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Hollandaise Troubleshooting...your thoughts?

post #1 of 14
Thread Starter 
OK...long story short, I can make hollandaise at home no problem. But when I was at work, my hollandaise would turn out fluffy/foamy!!!

Here are the two different methods I used. Can you see where I was going wrong? I can't figure it out:

Home method:
reduce some vinegar au sec with some peppercorns. add back some water, bring to back to heat, and place in mixing bowl. In the mixing bowl with the vinegar, place the egg yokes, a touch of lemon, a little salt, and a bit more water if needed.

Place bowl over pot of water and whisk vigorously. When whisk starts leaving trails in the bowl, slowly add in clarified butter. Add more lemon juice, and white pepper or cayenne to taste.

Work method:

Place egg yokes in mixing bowl. Add some water and salt well. Place bowl on/near french top and whisk. When ribbon stage reached, remove from heat and clarified butter and add lemon juice and cayenne to taste.

So here is where the problem is--when I would whisk at work, my yokes would start becoming fluffy! They would not thicken up. I would end up with what looked like a bowl of foam. I tried a number of different approaches on different batches to try to get it right...I moved the bowl further away from the french top so it warmed on cooler heat...I moved it closer to the heat to make sure it got up to temp...I tried whisking more vigorously...I tried whisking less time I even added just a touch of lemon juice before I started whisking. I thought that maybe I didn't separate the yokes well enough, but I was able to rule this out when someone else had gotten the yokes ready for whisking. I thought maybe the whisk I was using was putting too much air in the mixture...changing whisks didn't help.

When I whisk a hollandaise at home, I whisk/beat the yokes similar to what you would do to get a mayonnaise started--getting the yokes nice and thick. But this kind of whisking at work would, again, give me a foamy/fluffy mixture. And easing up on the whisking didn't seem to help either.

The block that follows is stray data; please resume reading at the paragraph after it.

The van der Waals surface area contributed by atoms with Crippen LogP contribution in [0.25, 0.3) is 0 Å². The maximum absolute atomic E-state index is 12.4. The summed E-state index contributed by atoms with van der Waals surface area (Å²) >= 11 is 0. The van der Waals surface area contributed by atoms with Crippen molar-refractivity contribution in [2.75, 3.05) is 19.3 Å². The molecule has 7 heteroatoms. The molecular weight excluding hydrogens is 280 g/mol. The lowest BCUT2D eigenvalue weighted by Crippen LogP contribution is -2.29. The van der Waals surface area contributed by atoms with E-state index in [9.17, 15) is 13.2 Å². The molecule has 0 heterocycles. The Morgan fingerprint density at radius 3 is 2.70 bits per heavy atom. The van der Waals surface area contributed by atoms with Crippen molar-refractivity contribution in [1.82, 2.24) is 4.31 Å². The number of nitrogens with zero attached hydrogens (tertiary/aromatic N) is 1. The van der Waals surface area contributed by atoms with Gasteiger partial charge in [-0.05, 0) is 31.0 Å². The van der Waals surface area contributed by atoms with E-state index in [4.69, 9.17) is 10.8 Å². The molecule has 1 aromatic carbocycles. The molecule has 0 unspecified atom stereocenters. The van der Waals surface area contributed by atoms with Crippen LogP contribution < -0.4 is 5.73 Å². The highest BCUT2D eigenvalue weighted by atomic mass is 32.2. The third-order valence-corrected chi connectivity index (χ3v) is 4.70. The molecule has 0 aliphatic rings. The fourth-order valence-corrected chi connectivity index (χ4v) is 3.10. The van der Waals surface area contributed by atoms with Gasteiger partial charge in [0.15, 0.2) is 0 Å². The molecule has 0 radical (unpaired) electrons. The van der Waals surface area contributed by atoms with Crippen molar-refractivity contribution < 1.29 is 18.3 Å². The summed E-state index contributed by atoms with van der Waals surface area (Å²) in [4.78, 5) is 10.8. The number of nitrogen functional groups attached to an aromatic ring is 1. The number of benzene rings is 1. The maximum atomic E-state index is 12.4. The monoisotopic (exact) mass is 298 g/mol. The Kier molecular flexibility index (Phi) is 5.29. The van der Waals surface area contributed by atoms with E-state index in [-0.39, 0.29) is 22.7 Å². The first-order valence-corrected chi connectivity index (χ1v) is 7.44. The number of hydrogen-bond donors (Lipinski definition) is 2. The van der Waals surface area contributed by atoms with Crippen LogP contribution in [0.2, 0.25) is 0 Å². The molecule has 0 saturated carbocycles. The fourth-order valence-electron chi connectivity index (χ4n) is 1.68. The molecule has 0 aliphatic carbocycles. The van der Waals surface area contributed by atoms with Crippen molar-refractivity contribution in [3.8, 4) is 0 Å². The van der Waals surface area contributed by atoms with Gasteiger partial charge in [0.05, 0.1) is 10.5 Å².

And, the one time that it looked as if I found the perfect combination of elements...and the sauce was looking thick (not foamy)...I was whisking somewhat gently--almost stirring. I never got to see if a good sauce would have resulted because another chef told me I was doing it wrong and took over. And in his hands too, it got foamy.

Ideas??? I keep thinking it had something to do with the heat since that seemed to be the one variable that was much different from when I make it at home. My other idea is maybe...just was the bowl. the work bowl for the hollandaise was a very smooth rounded bowl--the kind of bowl you would expect to use when whisking whites for a meringue. To me, the foam looked somewhat similar to a meringue in its early stages. And why would it not foam up when someone else would use that bowl? I used the whisk that I was instructed to use. But even when I tried a different whisk...same fluffy results.

post #2 of 14
Being no expert on hollandaise by any means, I am basing my response on what you are describing. At home you are using a vinegar reduction which I am assuming is warm, if not hot which is aiding in your yolks coagulating faster. I believe it is a heat issue in that your yolks are whipping faster than they are cooking. That's why hollandaise is such a pain. You need to get the yolks to thicken but not scramble. Maybe try heating your bowl first or letting your eggs come to room temp. if possible. Commercial refrigeration often keeps things colder than your home frig. Might be enough to make a difference. Seems like the simplest things are the hardest, like pie crust. I'm known far and wide for not being able to make jello. Big joke with my friends and family, although now I can actually make it, I just don't tell anyone. Why wreck their fun?
post #3 of 14
work smarter, not harder.
reduction in robo-coupe
drip in eggs slowly
drip in butter slowly
season to taste. hold as normal

especially great for large quantities